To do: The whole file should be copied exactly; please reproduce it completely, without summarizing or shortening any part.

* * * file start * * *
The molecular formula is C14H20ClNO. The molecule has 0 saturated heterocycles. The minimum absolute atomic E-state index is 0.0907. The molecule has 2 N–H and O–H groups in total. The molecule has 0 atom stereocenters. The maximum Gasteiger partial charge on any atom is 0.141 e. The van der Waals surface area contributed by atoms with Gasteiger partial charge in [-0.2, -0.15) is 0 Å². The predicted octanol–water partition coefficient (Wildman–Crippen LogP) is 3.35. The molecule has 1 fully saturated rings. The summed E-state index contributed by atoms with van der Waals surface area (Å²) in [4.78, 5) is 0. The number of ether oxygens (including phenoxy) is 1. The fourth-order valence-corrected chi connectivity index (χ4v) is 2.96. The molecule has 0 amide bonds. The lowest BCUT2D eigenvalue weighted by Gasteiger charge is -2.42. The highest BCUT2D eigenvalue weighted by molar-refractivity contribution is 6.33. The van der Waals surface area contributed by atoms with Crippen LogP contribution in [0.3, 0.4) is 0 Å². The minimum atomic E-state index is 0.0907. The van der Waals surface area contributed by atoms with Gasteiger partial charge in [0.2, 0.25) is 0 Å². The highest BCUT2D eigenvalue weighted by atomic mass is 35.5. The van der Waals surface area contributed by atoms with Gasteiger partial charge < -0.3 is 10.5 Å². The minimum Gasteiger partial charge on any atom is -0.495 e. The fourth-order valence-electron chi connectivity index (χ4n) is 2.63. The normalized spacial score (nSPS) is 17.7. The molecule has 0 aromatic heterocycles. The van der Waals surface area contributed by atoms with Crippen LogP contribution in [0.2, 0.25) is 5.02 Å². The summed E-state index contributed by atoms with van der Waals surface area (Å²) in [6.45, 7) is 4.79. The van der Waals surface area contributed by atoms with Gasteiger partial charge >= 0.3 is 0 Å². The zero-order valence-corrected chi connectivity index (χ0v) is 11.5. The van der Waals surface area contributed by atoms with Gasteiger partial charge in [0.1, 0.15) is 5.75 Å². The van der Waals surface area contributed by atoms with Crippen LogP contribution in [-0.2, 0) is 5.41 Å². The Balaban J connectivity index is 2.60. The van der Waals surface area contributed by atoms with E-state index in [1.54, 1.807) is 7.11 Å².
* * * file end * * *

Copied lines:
The molecular formula is C14H20ClNO. The molecule has 0 saturated heterocycles. The minimum absolute atomic E-state index is 0.0907. The molecule has 2 N–H and O–H groups in total. The molecule has 0 atom stereocenters. The maximum Gasteiger partial charge on any atom is 0.141 e. The van der Waals surface area contributed by atoms with Gasteiger partial charge in [-0.2, -0.15) is 0 Å². The predicted octanol–water partition coefficient (Wildman–Crippen LogP) is 3.35. The molecule has 1 fully saturated rings. The summed E-state index contributed by atoms with van der Waals surface area (Å²) in [4.78, 5) is 0. The number of ether oxygens (including phenoxy) is 1. The fourth-order valence-corrected chi connectivity index (χ4v) is 2.96. The molecule has 0 amide bonds. The lowest BCUT2D eigenvalue weighted by Gasteiger charge is -2.42. The highest BCUT2D eigenvalue weighted by molar-refractivity contribution is 6.33. The van der Waals surface area contributed by atoms with Crippen LogP contribution in [0.3, 0.4) is 0 Å². The minimum atomic E-state index is 0.0907. The van der Waals surface area contributed by atoms with Gasteiger partial charge in [0.2, 0.25) is 0 Å². The highest BCUT2D eigenvalue weighted by atomic mass is 35.5. The van der Waals surface area contributed by atoms with Gasteiger partial charge < -0.3 is 10.5 Å². The minimum Gasteiger partial charge on any atom is -0.495 e. The fourth-order valence-electron chi connectivity index (χ4n) is 2.63. The normalized spacial score (nSPS) is 17.7. The molecule has 0 aromatic heterocycles. The van der Waals surface area contributed by atoms with Crippen LogP contribution in [0.2, 0.25) is 5.02 Å². The summed E-state index contributed by atoms with van der Waals surface area (Å²) in [6.45, 7) is 4.79. The van der Waals surface area contributed by atoms with Gasteiger partial charge >= 0.3 is 0 Å². The zero-order valence-corrected chi connectivity index (χ0v) is 11.5. The van der Waals surface area contributed by atoms with Gasteiger partial charge in [0.1, 0.15) is 5.75 Å². The van der Waals surface area contributed by atoms with Crippen LogP contribution in [-0.2, 0) is 5.41 Å². The Balaban J connectivity index is 2.60. The van der Waals surface area contributed by atoms with E-state index in [1.54, 1.807) is 7.11 Å².